As you may have heard, the 601 La Bomba line, by Erik Espinosa, is told to be forged of the strongest tobaccos known to man. A legend among cigar folklore, it is said that those who smoke the La Bomba breathe the “fire of the gods”, it is one by which the most powerful must be compared (Okay so maybe that was a tad dramatized).
Early this summer, Espinosa Cigars announced there would be a new addition coming to their popular 601 La Bomba line, and the time has finally come! I submit to you the 601 La Bomba Maduro Warhead – a Connecticut Broadleaf maduro-wrapped cigar that truly holds up to its name.
The 601 La Bomba Warhead arrives in a semi box-pressed, 6 1/2 x 54 ring gauge; like the original, the Warhead is capped with an overly-long pigtail, resembling a bomb fuse. Unlike the original, this “fuse” is weighted down by one of the darkest, oiliest wrappers you’ll ever see! The Warhead replaces La Bomba’s original Nicaraguan Habano wrapper with a super dark, Connecticut Broadleaf maduro, this thing is dripping with oil… On the foot of the cigar you will find a cleverly wrapped band donning the 601 logo over a gray, metal-like finish. This is where it gets really cool, unwrapping the band displays a retro, WWII era bomb detailed with a classic “shark face” one might expect to find on a WWII fighter aircraft! Espinosa Cigars really did their homework on this one, and the result is one of the coolest bands you’ll ever see.
While I hate to see the beautiful band go, I was anxious to get this bomb lit! Upon trimming the fuse and cap, you’ll find the Warhead to have a very peppery cold-draw (as expected) with a sweet, mocha smell on the wrapper. Toasting the cigar took a bit longer than usual, simply due to the intense amount of oils in its dark wrapper.
A few puffs into the cigar and I already realized I had made a huge mistake… I was smoking on an empty stomach. Seriously folks, you may have to do some planning and preparation prior to smoking this monster. I’m talkin’ eat a big dinner loaded with protein, maybe even drink a few glasses of water and get a good nights sleep the night before. In other words, this is not a cigar for novices! While smoking the Warhead, I was reminded of my first maduro cigar, I was young, inexperienced, and white as a ghost!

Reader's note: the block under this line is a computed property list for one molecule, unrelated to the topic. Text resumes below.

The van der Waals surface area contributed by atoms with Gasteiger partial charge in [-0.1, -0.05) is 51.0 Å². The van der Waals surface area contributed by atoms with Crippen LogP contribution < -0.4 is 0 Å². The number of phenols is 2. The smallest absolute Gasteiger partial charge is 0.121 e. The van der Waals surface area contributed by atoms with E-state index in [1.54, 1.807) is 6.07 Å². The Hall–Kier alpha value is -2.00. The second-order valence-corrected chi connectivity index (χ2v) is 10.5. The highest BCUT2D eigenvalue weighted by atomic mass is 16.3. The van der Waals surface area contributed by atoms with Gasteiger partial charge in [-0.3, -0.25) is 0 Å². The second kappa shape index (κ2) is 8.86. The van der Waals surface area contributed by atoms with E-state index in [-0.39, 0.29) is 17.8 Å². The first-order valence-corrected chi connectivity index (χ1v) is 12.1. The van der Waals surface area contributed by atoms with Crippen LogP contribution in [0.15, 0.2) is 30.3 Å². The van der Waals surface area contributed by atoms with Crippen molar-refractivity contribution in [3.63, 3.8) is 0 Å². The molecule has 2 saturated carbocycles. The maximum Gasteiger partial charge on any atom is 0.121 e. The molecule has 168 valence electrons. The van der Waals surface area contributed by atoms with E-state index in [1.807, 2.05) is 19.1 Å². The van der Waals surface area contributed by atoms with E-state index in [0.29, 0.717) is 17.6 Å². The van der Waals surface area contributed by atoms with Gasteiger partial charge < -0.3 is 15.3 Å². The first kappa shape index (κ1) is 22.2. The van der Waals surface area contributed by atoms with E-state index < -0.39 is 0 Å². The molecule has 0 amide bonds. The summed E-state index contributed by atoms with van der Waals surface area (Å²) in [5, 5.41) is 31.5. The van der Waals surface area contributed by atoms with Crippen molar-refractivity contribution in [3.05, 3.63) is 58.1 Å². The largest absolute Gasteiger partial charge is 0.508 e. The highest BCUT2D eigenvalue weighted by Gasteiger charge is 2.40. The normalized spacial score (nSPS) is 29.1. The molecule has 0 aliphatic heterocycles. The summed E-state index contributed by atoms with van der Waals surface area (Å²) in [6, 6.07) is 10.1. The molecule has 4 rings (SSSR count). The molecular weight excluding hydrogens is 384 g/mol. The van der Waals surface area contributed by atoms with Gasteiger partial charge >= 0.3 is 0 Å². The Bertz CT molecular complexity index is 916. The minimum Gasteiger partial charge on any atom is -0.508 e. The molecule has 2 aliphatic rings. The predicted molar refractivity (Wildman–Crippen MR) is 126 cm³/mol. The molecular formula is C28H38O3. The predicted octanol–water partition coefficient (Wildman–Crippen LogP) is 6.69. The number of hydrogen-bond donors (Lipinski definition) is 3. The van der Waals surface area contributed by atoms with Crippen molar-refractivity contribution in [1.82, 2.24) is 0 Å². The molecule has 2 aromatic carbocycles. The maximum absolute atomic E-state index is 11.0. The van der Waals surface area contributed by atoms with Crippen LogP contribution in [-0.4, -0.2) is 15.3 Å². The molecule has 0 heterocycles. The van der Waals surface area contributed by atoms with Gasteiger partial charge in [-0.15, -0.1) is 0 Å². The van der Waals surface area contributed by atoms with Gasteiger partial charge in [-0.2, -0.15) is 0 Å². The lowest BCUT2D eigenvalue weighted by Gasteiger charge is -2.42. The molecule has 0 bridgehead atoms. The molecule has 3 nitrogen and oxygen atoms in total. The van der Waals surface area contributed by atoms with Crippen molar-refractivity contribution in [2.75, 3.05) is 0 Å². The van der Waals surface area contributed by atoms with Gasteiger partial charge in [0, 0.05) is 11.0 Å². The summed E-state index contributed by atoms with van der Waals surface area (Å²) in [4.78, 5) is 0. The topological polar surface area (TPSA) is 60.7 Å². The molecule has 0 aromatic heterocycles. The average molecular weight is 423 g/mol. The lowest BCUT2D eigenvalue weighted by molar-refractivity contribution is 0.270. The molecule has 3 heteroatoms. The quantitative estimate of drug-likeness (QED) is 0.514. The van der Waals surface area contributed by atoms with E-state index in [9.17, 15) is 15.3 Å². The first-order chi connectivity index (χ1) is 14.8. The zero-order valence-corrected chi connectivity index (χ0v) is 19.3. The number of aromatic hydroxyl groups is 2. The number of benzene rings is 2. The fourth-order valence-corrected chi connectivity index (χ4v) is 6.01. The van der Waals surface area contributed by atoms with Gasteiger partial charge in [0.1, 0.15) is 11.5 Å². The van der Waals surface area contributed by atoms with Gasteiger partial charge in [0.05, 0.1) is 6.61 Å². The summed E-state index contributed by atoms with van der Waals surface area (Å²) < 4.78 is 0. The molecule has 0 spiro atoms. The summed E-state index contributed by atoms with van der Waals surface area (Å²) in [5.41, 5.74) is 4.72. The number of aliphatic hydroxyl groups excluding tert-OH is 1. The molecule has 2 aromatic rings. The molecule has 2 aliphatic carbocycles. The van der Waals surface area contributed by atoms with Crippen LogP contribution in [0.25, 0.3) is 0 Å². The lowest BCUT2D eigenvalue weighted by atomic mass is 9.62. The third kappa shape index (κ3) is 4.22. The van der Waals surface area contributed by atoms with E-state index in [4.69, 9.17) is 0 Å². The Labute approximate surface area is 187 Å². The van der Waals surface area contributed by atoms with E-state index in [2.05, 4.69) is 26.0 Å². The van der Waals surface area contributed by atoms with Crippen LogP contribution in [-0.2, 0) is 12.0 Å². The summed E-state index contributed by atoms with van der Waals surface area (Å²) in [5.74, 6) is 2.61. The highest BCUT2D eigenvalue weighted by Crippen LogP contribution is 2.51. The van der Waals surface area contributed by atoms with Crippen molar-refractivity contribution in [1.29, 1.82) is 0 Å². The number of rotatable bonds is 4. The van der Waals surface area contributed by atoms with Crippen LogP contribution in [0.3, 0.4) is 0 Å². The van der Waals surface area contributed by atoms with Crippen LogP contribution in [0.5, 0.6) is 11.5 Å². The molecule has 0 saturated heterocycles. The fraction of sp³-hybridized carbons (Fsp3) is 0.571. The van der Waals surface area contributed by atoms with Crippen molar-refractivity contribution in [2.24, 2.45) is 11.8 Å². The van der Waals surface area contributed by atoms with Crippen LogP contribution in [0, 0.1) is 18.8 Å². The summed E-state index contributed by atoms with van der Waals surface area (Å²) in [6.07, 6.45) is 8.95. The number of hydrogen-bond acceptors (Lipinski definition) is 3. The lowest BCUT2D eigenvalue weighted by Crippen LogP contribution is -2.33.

One of the first things I noticed with this smoke was a real heat after the first few puffs. I don’t mean the cigar was too hot, this was a feeling similar to that of a high proof bourbon going down and the warmth that follows back through the chest and throat. The flavors were spicy and greasy, like fresh cracked pepper over a juicy steak. The tobacco imparted a tingling zing when pressed against my tongue, traveling down my throat and back with a real zest I could feel long after each puff.
Through the first inch, I would describe the profile of the cigar as oily tobacco, leather, and pepper, with a sweet, mocha-like finish. Retrohaling the smoke proved more challenging than your average smoke, stinging the nostrils as the smoke left, but with a rewarding strong note of roasted coffee beans not evident on the tongue.
As with most oily cigars, the Warhead did need a few relights, the embers simply can’t handle the damp oils saturating the wrapper. This isn’t necessarily a fault, as I’ve found cigars of this caliber just need a little extra resting time – let the humidor sort things out.
Slowly burning my way through the Warhead’s generous 6 1/2″ of intense tobacco, I actually found myself light-headed at times, which is actually saying a lot, coming from a guy that reviews cigars! The Warhead kept a steady flavor profile throughout much of the smoke, interrupted every now and then with a sudden cinnamon or caramel note, just to keep you guessing. As the cigar progressed, darker flavors emerged, showing dark chocolate, worn leather, and aged tobacco, along with an added touch of anise on the finish. Feeling nostalgic from the tremendous power of the ligero leafs contained within the 601 Warhead, I let the embers slowly die – then promptly ate as much carbs as I could contain! A successful night’s smoke, no doubt.
Would I smoke this cigar again?
Yes, I will most certainly be stocking plenty 601 Warheads in my humidor for future use! Considering this is a somewhat rare release, limited to 2,000 boxes, I would recommend stocking up on these beauties. I am also very curious as to what a few months (or years) of aging would do to these cigars… If they’re anything like Erik Espinosa’s other maduro blends (La Jugada & 601 Blue Label), a little age will do these cigars wonders.
- Ages well
- Requires attention
- Needs age